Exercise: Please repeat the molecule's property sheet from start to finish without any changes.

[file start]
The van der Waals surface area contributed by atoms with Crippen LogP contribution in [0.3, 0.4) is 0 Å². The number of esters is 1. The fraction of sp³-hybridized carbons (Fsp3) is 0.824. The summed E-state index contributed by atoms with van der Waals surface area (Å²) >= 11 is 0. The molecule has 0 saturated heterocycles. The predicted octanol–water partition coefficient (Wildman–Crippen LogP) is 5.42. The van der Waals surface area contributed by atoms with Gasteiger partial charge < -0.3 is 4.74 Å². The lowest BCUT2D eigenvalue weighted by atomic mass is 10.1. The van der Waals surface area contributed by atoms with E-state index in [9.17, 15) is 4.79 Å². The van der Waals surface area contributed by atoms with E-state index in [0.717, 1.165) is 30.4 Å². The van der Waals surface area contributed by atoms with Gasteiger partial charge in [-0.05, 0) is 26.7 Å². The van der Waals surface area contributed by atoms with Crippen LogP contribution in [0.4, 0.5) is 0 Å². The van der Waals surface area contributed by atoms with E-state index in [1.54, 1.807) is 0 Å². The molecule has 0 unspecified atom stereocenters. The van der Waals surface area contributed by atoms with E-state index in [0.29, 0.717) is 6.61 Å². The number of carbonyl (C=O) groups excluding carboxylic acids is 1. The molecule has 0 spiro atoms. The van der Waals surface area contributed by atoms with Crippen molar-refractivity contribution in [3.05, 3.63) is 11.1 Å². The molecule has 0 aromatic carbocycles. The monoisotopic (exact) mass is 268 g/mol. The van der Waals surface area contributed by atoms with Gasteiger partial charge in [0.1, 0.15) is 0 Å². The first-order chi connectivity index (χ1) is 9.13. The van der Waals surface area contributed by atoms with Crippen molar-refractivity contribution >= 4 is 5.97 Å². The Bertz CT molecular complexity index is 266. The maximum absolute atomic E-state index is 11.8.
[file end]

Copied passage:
The van der Waals surface area contributed by atoms with Crippen LogP contribution in [0.3, 0.4) is 0 Å². The number of esters is 1. The fraction of sp³-hybridized carbons (Fsp3) is 0.824. The summed E-state index contributed by atoms with van der Waals surface area (Å²) >= 11 is 0. The molecule has 0 saturated heterocycles. The predicted octanol–water partition coefficient (Wildman–Crippen LogP) is 5.42. The van der Waals surface area contributed by atoms with Gasteiger partial charge < -0.3 is 4.74 Å². The lowest BCUT2D eigenvalue weighted by atomic mass is 10.1. The van der Waals surface area contributed by atoms with E-state index in [9.17, 15) is 4.79 Å². The van der Waals surface area contributed by atoms with E-state index in [0.717, 1.165) is 30.4 Å². The van der Waals surface area contributed by atoms with Gasteiger partial charge in [-0.05, 0) is 26.7 Å². The van der Waals surface area contributed by atoms with Crippen LogP contribution in [0.4, 0.5) is 0 Å². The van der Waals surface area contributed by atoms with E-state index in [1.54, 1.807) is 0 Å². The molecule has 0 unspecified atom stereocenters. The van der Waals surface area contributed by atoms with E-state index in [0.29, 0.717) is 6.61 Å². The number of carbonyl (C=O) groups excluding carboxylic acids is 1. The molecule has 0 spiro atoms. The van der Waals surface area contributed by atoms with Crippen molar-refractivity contribution in [3.05, 3.63) is 11.1 Å². The molecule has 0 aromatic carbocycles. The monoisotopic (exact) mass is 268 g/mol. The van der Waals surface area contributed by atoms with Gasteiger partial charge in [0.1, 0.15) is 0 Å². The first-order chi connectivity index (χ1) is 9.13. The van der Waals surface area contributed by atoms with Crippen molar-refractivity contribution >= 4 is 5.97 Å². The Bertz CT molecular complexity index is 266. The maximum absolute atomic E-state index is 11.8.